Kavita Mariwalla, MD
Dr. Mariwalla is the Director of Dermatologic Surgery, Continuum Cancer Centers of New York, New York.
Dr. Mariwalla reports no conflicts of interest in relation to this post.
A recent study in BJOG: An International Journal of Obstetrics and Gynaecology has attracted attention in the last few weeks. The authors studied 781,907 women in New South Wales, Australia, from 1994 to 2008 (approximately 1.3 million pregnancies) and found an increase in cancer diagnoses during pregnancy. The results showed that from 1994 to 1997 the crude incidence rate of pregnancy-associated cancer increased from 112.3 to 191.5 per 100,000 pregnancies. Because the study was conducted in Australia, of course one of the most common cancers was melanoma.
What’s the issue?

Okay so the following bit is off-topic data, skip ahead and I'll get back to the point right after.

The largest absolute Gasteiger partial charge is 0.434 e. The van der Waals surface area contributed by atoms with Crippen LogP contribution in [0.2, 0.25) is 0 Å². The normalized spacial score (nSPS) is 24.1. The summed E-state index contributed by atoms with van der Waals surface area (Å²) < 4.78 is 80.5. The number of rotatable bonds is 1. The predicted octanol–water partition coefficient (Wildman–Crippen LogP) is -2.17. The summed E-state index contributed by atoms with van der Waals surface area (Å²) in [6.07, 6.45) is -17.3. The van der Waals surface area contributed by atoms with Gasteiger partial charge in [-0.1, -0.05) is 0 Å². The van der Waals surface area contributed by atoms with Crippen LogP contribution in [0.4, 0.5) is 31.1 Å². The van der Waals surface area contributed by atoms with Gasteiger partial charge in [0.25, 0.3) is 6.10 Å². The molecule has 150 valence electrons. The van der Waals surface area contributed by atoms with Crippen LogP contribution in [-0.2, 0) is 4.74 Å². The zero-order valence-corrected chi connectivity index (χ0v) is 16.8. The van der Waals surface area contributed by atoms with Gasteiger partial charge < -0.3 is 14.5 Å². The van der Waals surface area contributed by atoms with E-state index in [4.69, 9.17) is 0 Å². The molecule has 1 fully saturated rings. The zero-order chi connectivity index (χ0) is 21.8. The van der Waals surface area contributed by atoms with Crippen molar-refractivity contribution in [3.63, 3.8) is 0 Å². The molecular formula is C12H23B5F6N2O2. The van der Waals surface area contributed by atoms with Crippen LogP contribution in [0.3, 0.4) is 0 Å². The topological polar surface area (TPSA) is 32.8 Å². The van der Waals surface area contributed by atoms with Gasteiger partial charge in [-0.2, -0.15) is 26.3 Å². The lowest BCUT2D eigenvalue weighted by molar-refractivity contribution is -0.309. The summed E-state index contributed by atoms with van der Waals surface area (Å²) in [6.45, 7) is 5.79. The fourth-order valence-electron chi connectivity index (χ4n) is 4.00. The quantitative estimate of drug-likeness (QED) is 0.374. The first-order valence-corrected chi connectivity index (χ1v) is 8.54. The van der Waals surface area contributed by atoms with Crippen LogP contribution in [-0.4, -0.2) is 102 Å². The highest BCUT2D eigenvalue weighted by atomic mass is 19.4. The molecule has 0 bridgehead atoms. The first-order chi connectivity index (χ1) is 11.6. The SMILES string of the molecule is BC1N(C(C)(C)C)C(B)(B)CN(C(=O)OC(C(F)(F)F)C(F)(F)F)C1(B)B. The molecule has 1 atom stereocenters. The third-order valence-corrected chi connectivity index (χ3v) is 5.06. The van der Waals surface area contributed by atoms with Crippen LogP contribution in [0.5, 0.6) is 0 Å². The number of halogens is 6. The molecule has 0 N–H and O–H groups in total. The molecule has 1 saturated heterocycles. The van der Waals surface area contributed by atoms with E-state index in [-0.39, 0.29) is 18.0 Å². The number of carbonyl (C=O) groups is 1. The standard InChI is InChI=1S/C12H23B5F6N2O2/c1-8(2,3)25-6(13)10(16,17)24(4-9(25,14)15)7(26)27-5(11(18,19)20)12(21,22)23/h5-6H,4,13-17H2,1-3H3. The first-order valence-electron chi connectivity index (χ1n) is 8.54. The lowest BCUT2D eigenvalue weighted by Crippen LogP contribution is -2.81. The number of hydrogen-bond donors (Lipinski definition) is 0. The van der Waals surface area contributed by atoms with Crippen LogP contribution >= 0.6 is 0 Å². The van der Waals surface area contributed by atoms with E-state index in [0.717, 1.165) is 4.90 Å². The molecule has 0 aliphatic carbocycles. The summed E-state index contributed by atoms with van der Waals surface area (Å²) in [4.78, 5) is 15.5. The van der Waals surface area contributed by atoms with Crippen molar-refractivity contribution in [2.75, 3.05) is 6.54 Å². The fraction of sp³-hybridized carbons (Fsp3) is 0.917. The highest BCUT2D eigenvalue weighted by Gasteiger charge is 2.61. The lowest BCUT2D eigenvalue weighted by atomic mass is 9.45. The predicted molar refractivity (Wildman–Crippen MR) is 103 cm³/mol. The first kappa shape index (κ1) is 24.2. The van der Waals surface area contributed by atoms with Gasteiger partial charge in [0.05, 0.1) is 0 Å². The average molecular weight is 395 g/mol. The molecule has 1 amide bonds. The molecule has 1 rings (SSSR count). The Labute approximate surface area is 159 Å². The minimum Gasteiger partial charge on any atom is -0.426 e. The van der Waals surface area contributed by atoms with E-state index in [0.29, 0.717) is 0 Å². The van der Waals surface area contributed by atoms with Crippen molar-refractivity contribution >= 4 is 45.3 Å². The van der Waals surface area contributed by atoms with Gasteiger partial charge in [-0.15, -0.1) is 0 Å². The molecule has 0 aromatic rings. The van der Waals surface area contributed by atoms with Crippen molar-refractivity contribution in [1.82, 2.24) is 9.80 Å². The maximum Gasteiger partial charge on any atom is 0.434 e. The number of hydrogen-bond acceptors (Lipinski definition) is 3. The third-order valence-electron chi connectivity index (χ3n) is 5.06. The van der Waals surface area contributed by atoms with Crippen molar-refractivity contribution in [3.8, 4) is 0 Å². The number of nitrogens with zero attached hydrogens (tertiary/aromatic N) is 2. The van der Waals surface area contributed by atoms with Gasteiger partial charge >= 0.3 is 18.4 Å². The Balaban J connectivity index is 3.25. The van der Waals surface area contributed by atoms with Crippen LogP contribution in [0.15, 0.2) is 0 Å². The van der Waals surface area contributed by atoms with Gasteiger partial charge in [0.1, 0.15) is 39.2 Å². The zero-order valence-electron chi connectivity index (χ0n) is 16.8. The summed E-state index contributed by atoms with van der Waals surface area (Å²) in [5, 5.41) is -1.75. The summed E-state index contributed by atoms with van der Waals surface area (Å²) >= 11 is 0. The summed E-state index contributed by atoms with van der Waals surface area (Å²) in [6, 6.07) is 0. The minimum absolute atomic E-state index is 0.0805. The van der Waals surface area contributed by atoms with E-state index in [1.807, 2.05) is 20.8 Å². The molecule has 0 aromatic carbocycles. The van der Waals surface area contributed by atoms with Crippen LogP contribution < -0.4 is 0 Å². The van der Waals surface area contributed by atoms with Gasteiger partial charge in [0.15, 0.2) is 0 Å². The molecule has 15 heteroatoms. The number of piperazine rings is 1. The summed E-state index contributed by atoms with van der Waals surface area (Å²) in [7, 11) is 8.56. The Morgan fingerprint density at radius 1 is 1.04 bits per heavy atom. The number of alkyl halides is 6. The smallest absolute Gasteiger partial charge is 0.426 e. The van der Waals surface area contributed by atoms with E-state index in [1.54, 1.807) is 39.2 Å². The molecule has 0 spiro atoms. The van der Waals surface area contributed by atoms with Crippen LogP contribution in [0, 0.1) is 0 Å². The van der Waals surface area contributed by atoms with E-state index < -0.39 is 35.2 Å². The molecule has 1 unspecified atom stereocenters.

For me, the results bring up an interesting question: How do you properly screen a pregnant woman’s nevi? As dermatologists, we know that nevi darken during pregnancy. In my experience, most obstetricians and gynecologists I have spoken to prefer not to biopsy until after 16 weeks of pregnancy unless absolutely necessary (and of course without epinephrine). In my practice, if I find a worrisome pigmented lesion in a pregnant woman, I get clearance from the obstetrician to perform only a shave biopsy (as opposed to an excisional biopsy) with plain lidocaine to diagnose the lesion. I know that I may not be getting the entire depth of the lesion, but at least I get a diagnosis and can plan accordingly. If the result is a nevus with moderate or severe atypia, I wait until after delivery to excise. If it is something that requires more immediate excision, I coordinate with the obstetrician. However, I rely on my dermatoscope to examine pregnant women with darkening nevi more than any of my other patients. It is difficult and this study from Australia only makes me more vigilant. What do you do in your practice? Any tips for the rest of us?